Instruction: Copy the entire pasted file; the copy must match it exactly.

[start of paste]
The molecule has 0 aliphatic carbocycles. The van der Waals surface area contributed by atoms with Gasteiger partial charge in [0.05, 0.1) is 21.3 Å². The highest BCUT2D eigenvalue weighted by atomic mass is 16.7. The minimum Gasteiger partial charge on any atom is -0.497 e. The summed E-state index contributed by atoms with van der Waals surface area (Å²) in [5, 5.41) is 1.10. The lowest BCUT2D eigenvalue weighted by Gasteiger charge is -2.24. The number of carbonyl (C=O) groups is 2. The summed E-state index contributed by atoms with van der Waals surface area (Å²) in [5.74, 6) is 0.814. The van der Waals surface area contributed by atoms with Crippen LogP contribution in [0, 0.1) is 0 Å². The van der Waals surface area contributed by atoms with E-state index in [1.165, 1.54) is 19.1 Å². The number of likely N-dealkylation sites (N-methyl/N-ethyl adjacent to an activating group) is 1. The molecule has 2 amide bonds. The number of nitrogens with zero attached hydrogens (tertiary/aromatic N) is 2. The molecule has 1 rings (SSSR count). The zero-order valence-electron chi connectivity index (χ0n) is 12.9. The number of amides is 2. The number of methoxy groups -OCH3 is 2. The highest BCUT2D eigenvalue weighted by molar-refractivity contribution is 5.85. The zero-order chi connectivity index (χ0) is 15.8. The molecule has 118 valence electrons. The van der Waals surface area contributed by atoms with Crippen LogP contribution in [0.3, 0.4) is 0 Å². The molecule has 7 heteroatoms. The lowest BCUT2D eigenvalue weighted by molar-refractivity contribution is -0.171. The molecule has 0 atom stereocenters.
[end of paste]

The molecule has 0 aliphatic carbocycles. The van der Waals surface area contributed by atoms with Gasteiger partial charge in [0.05, 0.1) is 21.3 Å². The highest BCUT2D eigenvalue weighted by atomic mass is 16.7. The minimum Gasteiger partial charge on any atom is -0.497 e. The summed E-state index contributed by atoms with van der Waals surface area (Å²) in [5, 5.41) is 1.10. The lowest BCUT2D eigenvalue weighted by Gasteiger charge is -2.24. The number of carbonyl (C=O) groups is 2. The summed E-state index contributed by atoms with van der Waals surface area (Å²) in [5.74, 6) is 0.814. The van der Waals surface area contributed by atoms with Crippen LogP contribution in [0, 0.1) is 0 Å². The van der Waals surface area contributed by atoms with E-state index in [1.165, 1.54) is 19.1 Å². The number of likely N-dealkylation sites (N-methyl/N-ethyl adjacent to an activating group) is 1. The molecule has 2 amide bonds. The number of nitrogens with zero attached hydrogens (tertiary/aromatic N) is 2. The molecule has 1 rings (SSSR count). The zero-order valence-electron chi connectivity index (χ0n) is 12.9. The number of amides is 2. The number of methoxy groups -OCH3 is 2. The highest BCUT2D eigenvalue weighted by molar-refractivity contribution is 5.85. The zero-order chi connectivity index (χ0) is 15.8. The molecule has 118 valence electrons. The van der Waals surface area contributed by atoms with Crippen LogP contribution in [0.3, 0.4) is 0 Å². The molecule has 7 heteroatoms. The lowest BCUT2D eigenvalue weighted by molar-refractivity contribution is -0.171. The molecule has 0 atom stereocenters.